With his social-minded, intuitive approach to architecture, Alejandro Aravena is fast making a name for himself in a world once synonymous solely with grandiose mega-structures and 'starchitects'.
The Chilean architect is predominantly known for his participatory design projects working with social housing and urban spaces. He is currently in New Zealand as part of the Futuna Lecture Series, where he is talking to audiences about his work.
Speaking with Aravena it's obvious he is passionate about what he does and that his practice is informed by a deep set of ideals. Yet when asked about the philosophy behind his work, he is quick to point out there is none; for him architecture is about responding in a practical way to specific issues, not about tackling abstract problems.
"I wouldn't use the word philosophy," he says. "The word is just too big for what we do. I think we have a more modest approach - we are not aspiring to have a theory or a set of principles according to which we operate."
In many ways Aravena could be considered an anti-architect of sorts, referring to himself as a "designer" rather than an architect. Yet despite his often critical view of the profession, his belief in its potential is never in doubt.
"We have been trained to deal with problems that only interest other architects, we're experts at having languages that nobody else except architects understand and as a consequence nobody cares about the things that we are dealing with," he explains.
Given an excess of creative freedom, many architects and designers have moved away from social projects that are for the general good of the population.
"The price we pay by doing so is irrelevance."
For Aravena and his Santiago-based company Elemental, one of the issues most pressing of our era – which he calls the "urban age"– is clear: at a time when more and more people are moving to metropolitan centres, we need to design cities that will "dismantle social time bombs", not hasten their explosion.
If we do it right, we could create a "shortcut towards equality", but there are immense challenges due to the speed and scale of the move to greater urban living. Making it even harder is the fact that many involved in facilitating this shift don't have the ultimate goal of improving quality of life but of maximising profits, he says.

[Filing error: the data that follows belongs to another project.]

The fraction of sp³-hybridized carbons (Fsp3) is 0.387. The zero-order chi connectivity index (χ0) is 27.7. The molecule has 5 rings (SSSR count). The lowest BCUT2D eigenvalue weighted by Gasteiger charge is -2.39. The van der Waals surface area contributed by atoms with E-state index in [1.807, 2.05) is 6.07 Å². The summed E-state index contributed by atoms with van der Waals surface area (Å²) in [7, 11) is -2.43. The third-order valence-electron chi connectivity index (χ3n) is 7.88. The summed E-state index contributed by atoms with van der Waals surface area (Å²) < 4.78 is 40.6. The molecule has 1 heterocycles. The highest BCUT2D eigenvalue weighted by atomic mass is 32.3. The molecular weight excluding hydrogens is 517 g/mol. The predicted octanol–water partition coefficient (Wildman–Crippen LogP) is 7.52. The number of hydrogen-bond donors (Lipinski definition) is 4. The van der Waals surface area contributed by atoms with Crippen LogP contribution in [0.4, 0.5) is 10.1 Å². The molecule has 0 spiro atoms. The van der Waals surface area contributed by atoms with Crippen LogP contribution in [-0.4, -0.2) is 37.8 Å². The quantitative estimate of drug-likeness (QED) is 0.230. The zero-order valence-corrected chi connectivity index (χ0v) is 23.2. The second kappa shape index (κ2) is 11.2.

It's up to architects, therefore, to use their unique skillset to address these issues, Aravena insists; by focusing their attention on projects such as social housing or maximising public space, they can work to improve living standards for everyone.
"Ultimately, what we architects do is give form to things, to use the strategic use of forms to address problems that might affect the society at large," he says. "We have to speak the language of politics and economics, or the legal constraints, the environment, but as an informed citizen the difference comes because we are able to translate these abstract issues into concrete proposals and forms – and we're not afraid of the unknown."
Despite playing down any philosophical themes in his work, one concept that pops up time and time again when Aravena talks about the process of giving physical form to ideas is synthesis.
"If there is any power in design, that's the power of synthesis - the more complex the question, the more need for synthesis".
In part, that means factoring in the physical and practical factors inherent in the industry, what Aravena refers to as "forces at play" – infrastructure, social, political and environmental concerns – while also maintaining a willingness to keep pushing the creative process, to mix the old with the new and to forge ahead by means of constant experimentation and action.
"That's why we call Elemental a 'do-tank', not a 'think-tank', and that's why we don't have a philosophy – we're not thinking, we're doing. It doesn't mean we reject or we don't appreciate understanding things – understanding is necessary, but it's not a sufficient solution."
Aravena is speaking in Christchurch tonight and in Wellington on Sunday. Check out the Futuna website for more details.
source: newshub archive